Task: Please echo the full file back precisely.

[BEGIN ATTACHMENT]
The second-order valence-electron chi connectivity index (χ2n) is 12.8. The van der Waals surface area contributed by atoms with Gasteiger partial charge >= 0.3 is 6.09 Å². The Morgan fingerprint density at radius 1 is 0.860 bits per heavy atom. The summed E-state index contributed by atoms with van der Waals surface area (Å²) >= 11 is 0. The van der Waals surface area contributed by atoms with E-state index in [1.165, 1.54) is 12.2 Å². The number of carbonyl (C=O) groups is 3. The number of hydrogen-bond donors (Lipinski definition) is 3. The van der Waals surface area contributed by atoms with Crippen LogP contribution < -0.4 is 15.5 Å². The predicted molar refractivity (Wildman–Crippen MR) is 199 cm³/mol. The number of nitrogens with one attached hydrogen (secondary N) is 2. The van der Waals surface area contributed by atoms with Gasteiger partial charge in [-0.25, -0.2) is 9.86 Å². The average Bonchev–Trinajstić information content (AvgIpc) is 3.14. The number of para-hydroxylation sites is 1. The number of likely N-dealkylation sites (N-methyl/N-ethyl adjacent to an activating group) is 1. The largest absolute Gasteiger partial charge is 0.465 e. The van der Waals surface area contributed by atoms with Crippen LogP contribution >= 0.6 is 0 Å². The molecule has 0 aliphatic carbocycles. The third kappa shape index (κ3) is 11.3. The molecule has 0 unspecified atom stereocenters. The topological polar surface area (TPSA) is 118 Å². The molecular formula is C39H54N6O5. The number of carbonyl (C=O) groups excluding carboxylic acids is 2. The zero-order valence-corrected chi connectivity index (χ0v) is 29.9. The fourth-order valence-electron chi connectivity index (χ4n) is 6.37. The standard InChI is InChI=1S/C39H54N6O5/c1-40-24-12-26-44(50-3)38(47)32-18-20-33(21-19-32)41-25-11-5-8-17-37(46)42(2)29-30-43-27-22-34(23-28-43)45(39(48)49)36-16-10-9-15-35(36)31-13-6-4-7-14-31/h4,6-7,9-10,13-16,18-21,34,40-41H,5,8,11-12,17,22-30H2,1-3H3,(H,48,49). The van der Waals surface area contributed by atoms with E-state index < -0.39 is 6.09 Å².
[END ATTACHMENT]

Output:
The second-order valence-electron chi connectivity index (χ2n) is 12.8. The van der Waals surface area contributed by atoms with Gasteiger partial charge >= 0.3 is 6.09 Å². The Morgan fingerprint density at radius 1 is 0.860 bits per heavy atom. The summed E-state index contributed by atoms with van der Waals surface area (Å²) >= 11 is 0. The van der Waals surface area contributed by atoms with E-state index in [1.165, 1.54) is 12.2 Å². The number of carbonyl (C=O) groups is 3. The number of hydrogen-bond donors (Lipinski definition) is 3. The van der Waals surface area contributed by atoms with Crippen LogP contribution < -0.4 is 15.5 Å². The predicted molar refractivity (Wildman–Crippen MR) is 199 cm³/mol. The number of nitrogens with one attached hydrogen (secondary N) is 2. The van der Waals surface area contributed by atoms with Gasteiger partial charge in [-0.25, -0.2) is 9.86 Å². The average Bonchev–Trinajstić information content (AvgIpc) is 3.14. The number of para-hydroxylation sites is 1. The number of likely N-dealkylation sites (N-methyl/N-ethyl adjacent to an activating group) is 1. The largest absolute Gasteiger partial charge is 0.465 e. The van der Waals surface area contributed by atoms with Crippen LogP contribution >= 0.6 is 0 Å². The molecule has 0 aliphatic carbocycles. The third kappa shape index (κ3) is 11.3. The molecule has 0 unspecified atom stereocenters. The topological polar surface area (TPSA) is 118 Å². The molecular formula is C39H54N6O5. The number of carbonyl (C=O) groups excluding carboxylic acids is 2. The zero-order valence-corrected chi connectivity index (χ0v) is 29.9. The fourth-order valence-electron chi connectivity index (χ4n) is 6.37. The standard InChI is InChI=1S/C39H54N6O5/c1-40-24-12-26-44(50-3)38(47)32-18-20-33(21-19-32)41-25-11-5-8-17-37(46)42(2)29-30-43-27-22-34(23-28-43)45(39(48)49)36-16-10-9-15-35(36)31-13-6-4-7-14-31/h4,6-7,9-10,13-16,18-21,34,40-41H,5,8,11-12,17,22-30H2,1-3H3,(H,48,49). The van der Waals surface area contributed by atoms with E-state index < -0.39 is 6.09 Å².